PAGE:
Alright, folks, I’ve received quite a few reactions to my post from July 4th.  It seems that all you have to do is mention politics in academia and everyone gets into a tizzy. If only Dutch history were so popular. At any rate, someone has taken me up on the bet, that within the next […]

Let’s say you are a young conservative undergraduate, and you would like to go to grad school in history. Where would you look for a friendly advisor? If you are considering an Ivy League school, you might want to think again. According to research by Langbert, Quain, and Klein, available data indicates a ratio of […]

As a college student, I wrote a lot of history research papers. Research and writing are two essential tasks of a historian. However, when a class is only 15 weeks long, and when students are being introduced to a topic for the first time, it seems unfair and unproductive to assign them a 15 to […]

The San Carlos University in Guatemala, is the biggest and oldest university in Central America, with well over 150,000 students at present. Each faculty (i.e. department) has it’s own library, and I would have loved to have seen the history department’s library, except the area seemed to be closed down for the summer. So, instead, […]

In my ramblings through historical materials on youtube, I came across this fantastics Interview with historian Sir Brian Harrison.  Harrison, former Professor of History at Oxford, talks about coming up as a history student in the 1950s in elite British circles. He reflects a bit on the uniqueness of his situation, and his surprise at […]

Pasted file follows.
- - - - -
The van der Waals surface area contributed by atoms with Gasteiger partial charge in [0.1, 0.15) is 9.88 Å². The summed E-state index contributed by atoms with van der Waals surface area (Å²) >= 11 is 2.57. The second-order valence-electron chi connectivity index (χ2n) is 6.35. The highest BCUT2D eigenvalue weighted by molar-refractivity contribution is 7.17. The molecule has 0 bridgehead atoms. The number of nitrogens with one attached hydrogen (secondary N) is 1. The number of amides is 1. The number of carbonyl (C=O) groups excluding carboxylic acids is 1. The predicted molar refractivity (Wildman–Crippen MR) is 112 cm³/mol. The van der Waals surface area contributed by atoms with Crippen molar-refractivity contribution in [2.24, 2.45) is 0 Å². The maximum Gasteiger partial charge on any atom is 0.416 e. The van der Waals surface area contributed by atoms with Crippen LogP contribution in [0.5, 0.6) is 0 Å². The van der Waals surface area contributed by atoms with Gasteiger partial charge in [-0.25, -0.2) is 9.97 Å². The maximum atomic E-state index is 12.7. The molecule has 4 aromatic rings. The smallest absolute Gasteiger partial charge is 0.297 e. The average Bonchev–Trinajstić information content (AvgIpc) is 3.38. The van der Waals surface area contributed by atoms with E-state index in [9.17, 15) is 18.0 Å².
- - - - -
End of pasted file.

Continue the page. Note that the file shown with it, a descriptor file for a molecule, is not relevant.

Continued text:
As a historian, I try not to focus my attention on the deeper past  (say more than 50 years ago) and not dwell on my own history.  The history of my experiences in grad school and on the job market might have something to teach others, however.  With this post, I’m initiating a new category […]

A creative historian always has his/her eye out for curiosities. This design book was made by Virginia Rymer (who that is, I don’t know yet). I bought it at an antique store in West Virginia today for just $10. It seems to have been made for a college course, and includes pages of pages from […]

I recently published an article comparing the populist and liberal conceptions of history for a Dutch magazine/ journal called Liberale Reflecties. Naturally, I’m critically of the populist conception of history, which I see as an emotional (i.e. non-rational) desire to believe in inevitable cycles of history, in which the good, pure people must fight to […]

New York, 1761.  Jacob Ten Broek writes a letter to his brother in New Jersey to inform him that their mother has died. It is the hand of a farmer, no punctuation, some awkward spelling, sometimes indicating how Dutch was pronounced in 18th century New York. 1761, April 8 Waerde broeder dese tot bekent makinge […]

I came across this back-of-the-page sketching in an 18th century collection the other day.  It is simple addition of sums in pounds, shillings, and pence.